After having been forced to leave the Soviet Union 1929 Trotsky has ended up in Mexico 1940. He is still busy with politics, promoting socialism to the world. Stalin has sent out an ... See full summary »
After having been forced to leave the Soviet Union 1929 Trotsky has ended up in Mexico 1940. He is still busy with politics, promoting socialism to the world. Stalin has sent out an assassin, Frank Jackson. Jackson befriends a young communist and gets an invitation to Trotsky's house. Written by
Joseph Losey originally offered the part of Leon Trotsky to Dirk Bogarde, with whom he had made five other films. Losey admitted that the script was terrible, but told Bogarde that it would be revised. Bogarde turned the role down, embittering Losey, who felt that Bogarde didn't trust him. Richard Burton, who had worked with Losey on Boom! (1968) did trust Losey enough to take the part, even though he was shown the same script. See more »
A character passes a wall with a graffiti-image of Woody Woodpecker. The first appearance of Woody Woodpecker was in the cartoon "Knock Knock" which was released 25th of November 1940, two months after Trotski was assassinated. See more »
You're in a fine state! God, has someone cut your tongue off? Why do you get like this? Is it the altitude you're in- or is it something you've eaten?
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One person who has "commented" on this film, consider Losey a 'hack'. Well, I beg to differ. If Joseph Losey had only made such wonderful films as "The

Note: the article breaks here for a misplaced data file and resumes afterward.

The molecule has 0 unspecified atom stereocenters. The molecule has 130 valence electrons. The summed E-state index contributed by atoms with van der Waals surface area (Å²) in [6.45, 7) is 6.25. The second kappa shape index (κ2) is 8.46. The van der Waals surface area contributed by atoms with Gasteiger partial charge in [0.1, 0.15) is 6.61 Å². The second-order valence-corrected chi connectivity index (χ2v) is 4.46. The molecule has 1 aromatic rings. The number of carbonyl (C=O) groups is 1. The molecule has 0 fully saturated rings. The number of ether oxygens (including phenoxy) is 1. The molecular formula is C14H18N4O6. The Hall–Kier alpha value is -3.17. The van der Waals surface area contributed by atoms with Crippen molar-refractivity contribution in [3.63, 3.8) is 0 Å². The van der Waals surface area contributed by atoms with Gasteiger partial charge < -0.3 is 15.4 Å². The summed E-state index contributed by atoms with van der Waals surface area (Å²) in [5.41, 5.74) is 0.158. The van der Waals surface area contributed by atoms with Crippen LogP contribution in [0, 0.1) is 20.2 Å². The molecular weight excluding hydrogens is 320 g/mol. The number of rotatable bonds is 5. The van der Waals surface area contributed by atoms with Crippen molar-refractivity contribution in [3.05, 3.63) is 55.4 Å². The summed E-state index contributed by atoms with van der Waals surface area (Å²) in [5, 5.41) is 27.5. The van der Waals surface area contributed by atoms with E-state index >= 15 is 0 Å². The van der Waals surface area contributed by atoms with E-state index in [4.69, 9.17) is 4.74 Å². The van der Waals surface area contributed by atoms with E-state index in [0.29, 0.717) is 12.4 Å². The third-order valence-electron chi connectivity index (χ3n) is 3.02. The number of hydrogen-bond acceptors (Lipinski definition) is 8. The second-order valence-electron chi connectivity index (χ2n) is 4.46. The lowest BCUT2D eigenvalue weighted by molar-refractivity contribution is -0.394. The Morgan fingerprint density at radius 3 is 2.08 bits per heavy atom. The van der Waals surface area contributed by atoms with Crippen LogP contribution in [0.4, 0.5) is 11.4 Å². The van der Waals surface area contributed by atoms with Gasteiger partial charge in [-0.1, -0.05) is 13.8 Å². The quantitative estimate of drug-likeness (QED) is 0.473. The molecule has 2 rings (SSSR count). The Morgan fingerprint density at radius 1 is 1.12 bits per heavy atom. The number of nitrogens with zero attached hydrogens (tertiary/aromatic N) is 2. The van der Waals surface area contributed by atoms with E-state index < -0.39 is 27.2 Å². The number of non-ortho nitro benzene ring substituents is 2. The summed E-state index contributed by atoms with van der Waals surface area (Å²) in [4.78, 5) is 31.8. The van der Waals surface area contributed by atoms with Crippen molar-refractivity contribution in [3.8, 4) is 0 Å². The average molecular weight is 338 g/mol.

Servant", Accident", "King & Country", to name but three, his place as a great director, would be assured. However, I do agree that this film, "The
Assassination Of Trotsky", is not one of Losey's better efforts. In fact, on second viewing, it's a total fiasco. It has no redeeming features whatsoever. I know that Hollywood tends to 'distort' history when it suits them, but "The Assassination of Trotsky" is not a product of the Hollywood Factory. In fact, if Hollywood had made a film about Trotsky, it couldn't, surely, be as bad as this one. Richard Burton plays Trotsky. He does have a passing resemblance to Trotsky, but it
ends there. Trotsky, who played a major part in the Bolshevik October
Revolution of 1917, was also an intellectual and led the lefist opposition to Stalin (how history would have been different if that despot had been deposed!). He was expelled from the party and sent into exile, ending up in a villa near Mexico City. There he founded the Fourth International - devoted to what Trotsky described as 'pure communism'. Which is perhaps why, on Stalin's orders, that Trotsky was assassinated. None of this given the importance it deserves.
Without alluding to the crucial role Trotsky played in the founding of
communism, anybody who sees this film (poor blighters), will see this film as just so much histrionics. As Trotsky, Burton has all the believability of Groucho Marx in the role of Napoleon: thinking about it, maybe Groucho would have made a
better fist in the role of Trotsky. As for Alain Delon, as the assassin, he's all nervous twitches, and beetled eyebrows. Joseph Losey's mind must have been
on autopilot when he lensed this celluloid travesty
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